quote: Part of wind power's problem is the need for new high power transmission lines stretching to the remote stretches of land ideal for wind farms. The nation's largest wind project, a Texas wind farm championed by billionaire T. Boone Pickens, fell apart when the funding for its transmission lines fell through.
quote: I have yet to see a Republican wish to take over corporations and establish "czars" to set their policies.
quote: You didn't look very far. Richard Stickler, Bush's mine safety czar
quote: You could also easily include Dan Bartlett, Bush's communications czar.
quote: LOL at the people DRASTICALLY oversimplifying something as complex as the definition of "Fascism". You'll find plenty of entomologists that do indeed place fascism at the very far right
quote: Wind power a sham? So, the fact that companies are spending billions of dollars in research in development into making larger, more efficent and quieter wind turbines is a sham? The fact that wind power usage and planning has more then doubled in the last 10 years is a sham?
quote: take energy out of this system are trivial in almost every way:The total solar energy absorbed by Earth's atmosphere, oceans and land masses is approximately 3,850,000 exajoules (EJ) per year. In 2002, this was more energy in one hour than the world used in one year.
quote: Solar power is, for the time being, a secondary source of additional energy that supplements the baseload generation of constant generation plants. I dont think anyone proposes powering the whole world with solar in the near term. Long term answers involve sending massive mirrors into space and beaming concentrated energy back to earth. That will be a while in the future though.
quote: Yes, stuff dies under solar panels
quote: It is not possible to make a completely clean coal or gas system that is even remotely affordable at this time.
quote: Do YOU have any idea what it would do to the air temperature, judging by your inane rantings here, I would imagine that you do not. The air would not freeze, your implication is that minus reflected IR from the sun, their would be nothing to warm the areas covered by the solar panels. But, have you ever seen a large scale solar installation? They do not just "sit" on the ground, they are set at angles that track the sun (i.e. they move) and focus their energy into towers of various substances to transfer the energy from the sun.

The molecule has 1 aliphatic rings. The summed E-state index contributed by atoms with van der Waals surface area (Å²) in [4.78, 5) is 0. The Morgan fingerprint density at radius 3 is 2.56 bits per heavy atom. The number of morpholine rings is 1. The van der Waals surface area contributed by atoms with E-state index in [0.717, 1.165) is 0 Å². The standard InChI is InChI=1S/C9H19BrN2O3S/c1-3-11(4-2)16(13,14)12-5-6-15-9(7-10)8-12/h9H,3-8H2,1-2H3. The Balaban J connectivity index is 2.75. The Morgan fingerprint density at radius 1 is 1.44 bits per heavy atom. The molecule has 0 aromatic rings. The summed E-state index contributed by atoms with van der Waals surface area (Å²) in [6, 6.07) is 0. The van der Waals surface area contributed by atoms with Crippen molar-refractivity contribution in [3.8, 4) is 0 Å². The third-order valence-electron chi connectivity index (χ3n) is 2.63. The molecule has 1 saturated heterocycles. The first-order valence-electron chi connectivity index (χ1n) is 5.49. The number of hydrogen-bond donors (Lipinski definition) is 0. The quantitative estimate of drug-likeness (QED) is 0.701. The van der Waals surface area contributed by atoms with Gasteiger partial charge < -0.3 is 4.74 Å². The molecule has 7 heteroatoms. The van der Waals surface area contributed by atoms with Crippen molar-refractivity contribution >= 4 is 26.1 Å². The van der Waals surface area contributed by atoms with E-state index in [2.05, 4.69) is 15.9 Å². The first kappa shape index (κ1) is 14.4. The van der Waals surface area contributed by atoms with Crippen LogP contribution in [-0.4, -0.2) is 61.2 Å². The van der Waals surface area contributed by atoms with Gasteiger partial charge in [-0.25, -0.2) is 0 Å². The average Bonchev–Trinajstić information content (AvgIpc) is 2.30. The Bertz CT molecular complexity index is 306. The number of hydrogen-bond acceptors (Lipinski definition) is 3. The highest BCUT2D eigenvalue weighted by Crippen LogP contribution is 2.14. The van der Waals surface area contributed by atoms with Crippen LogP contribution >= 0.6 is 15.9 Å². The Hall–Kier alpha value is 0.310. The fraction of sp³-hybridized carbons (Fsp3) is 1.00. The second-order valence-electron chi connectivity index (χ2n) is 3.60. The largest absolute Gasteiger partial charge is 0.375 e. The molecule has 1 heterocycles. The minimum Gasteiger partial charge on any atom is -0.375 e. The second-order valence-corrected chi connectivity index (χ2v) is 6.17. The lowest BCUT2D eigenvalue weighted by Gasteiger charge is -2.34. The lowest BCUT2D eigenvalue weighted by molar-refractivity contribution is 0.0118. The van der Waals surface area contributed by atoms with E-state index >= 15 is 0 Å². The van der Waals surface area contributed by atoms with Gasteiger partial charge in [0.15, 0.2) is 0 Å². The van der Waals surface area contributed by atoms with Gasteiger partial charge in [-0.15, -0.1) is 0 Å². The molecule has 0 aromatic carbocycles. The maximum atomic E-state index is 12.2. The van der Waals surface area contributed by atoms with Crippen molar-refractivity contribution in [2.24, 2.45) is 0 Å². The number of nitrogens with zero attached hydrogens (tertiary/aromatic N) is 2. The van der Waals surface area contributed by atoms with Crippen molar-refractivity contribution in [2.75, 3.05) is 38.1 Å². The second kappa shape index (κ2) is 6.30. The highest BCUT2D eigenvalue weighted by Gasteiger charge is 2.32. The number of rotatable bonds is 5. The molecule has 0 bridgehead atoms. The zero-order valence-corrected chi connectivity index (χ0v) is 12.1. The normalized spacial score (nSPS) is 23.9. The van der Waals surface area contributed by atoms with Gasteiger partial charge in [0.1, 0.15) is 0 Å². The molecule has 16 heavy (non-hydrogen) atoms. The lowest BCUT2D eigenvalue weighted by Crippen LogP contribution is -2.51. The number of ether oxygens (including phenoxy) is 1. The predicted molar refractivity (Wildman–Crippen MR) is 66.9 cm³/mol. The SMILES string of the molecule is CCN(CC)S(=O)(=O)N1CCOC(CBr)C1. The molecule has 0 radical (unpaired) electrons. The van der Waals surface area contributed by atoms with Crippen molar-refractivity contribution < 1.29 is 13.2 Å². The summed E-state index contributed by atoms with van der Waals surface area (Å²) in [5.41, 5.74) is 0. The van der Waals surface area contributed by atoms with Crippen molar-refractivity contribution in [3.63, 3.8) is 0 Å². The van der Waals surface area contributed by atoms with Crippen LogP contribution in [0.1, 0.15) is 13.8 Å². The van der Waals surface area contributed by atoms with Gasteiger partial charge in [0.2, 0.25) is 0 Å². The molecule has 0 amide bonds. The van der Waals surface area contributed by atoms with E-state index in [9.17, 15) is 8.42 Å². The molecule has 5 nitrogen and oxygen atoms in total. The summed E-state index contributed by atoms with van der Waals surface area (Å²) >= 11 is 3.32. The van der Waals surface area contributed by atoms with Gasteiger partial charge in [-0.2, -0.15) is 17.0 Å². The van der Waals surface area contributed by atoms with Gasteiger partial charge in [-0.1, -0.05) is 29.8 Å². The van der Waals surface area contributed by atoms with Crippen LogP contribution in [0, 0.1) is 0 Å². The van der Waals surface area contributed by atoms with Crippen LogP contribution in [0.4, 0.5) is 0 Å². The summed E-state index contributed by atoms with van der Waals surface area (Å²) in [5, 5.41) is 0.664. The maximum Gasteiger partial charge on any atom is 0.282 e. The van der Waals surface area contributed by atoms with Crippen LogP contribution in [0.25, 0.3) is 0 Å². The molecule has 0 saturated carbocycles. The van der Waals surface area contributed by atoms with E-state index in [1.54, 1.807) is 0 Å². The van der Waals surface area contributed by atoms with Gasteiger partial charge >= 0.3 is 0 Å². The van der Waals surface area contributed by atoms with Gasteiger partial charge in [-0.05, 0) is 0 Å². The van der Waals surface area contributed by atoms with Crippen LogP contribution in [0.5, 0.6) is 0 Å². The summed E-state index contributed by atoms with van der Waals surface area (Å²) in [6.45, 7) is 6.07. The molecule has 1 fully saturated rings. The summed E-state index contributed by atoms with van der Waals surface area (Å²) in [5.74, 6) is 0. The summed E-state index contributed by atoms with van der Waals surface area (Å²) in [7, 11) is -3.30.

quote: Fact remains, that land area could have had thriving life on it. It doesn't matter that the amount of life you kill is only a small percent of the total, you're still killing life. Of course to a naive socialist, you think the ends justify the means and so killing some life is okay, because after all, it is a small percentage.
quote: The truth is that environmentalists may say they want solar power--- but when it actually comes to papering over an entire desert with solar cells (and thereby decimating all the plant and animal life in the region) they will be the first ones to stand up and block construction.
quote: Projects like these need to be put somewhere
quote: But maybe thats just me......
quote: i'd much rather see a few hundred gleaming white and spinning wind turbines...rather then a collection of run down and uncared for houses and mobile homes...with 4-8 children running around wearing nothing but diapers
quote: I agree! Who gets to shoot all those worthless parasite children in the head, to make room for those beautiful windmills? Do you get them all? Or can I have a few too?
quote: Its amazing how easy it is for some random person on the interweb to take somones elses opinion and turn it into genocide.
quote: How about this, I will hop on board a massive nuclear expansion as soon as the Federal Government gets it head out of its ass and adopts a national procedure for storage and disposal of nuke waste.
quote: Interior Secretary Ken Salazar
quote: States Salazar, "What happens to Cape Wind, whether it goes up or goes down, will not be determinative of wind energy in the United States. The president and the department have made renewable energy one of the imperatives in our country."
quote: "Nuclear is the safest form there is".Safer than solar, geothermal, wind, hydroelectric, you gotta be kidding me.
quote: I have nothing personal against nuclear power plants there is one in the state I live in that was built in the 1970's and is still going strong. But I don't think we need to proliferate the country with them. I also remember 3 mile island and the movie the china syndrome. The movie came our prior to the accident and they spoke about how an accident could potentially wipe out an area as large as Pennsylvania. Well that made a lot of people sit up and think after the 3 mile island accident.
quote: Nuclear technology is anything but clean. Don't believe the media; it's not clean just because they say it is. What happens with the Uranium and Plutonium waste after being used in a nuke plant? Where is it dumped? How radioactive is it?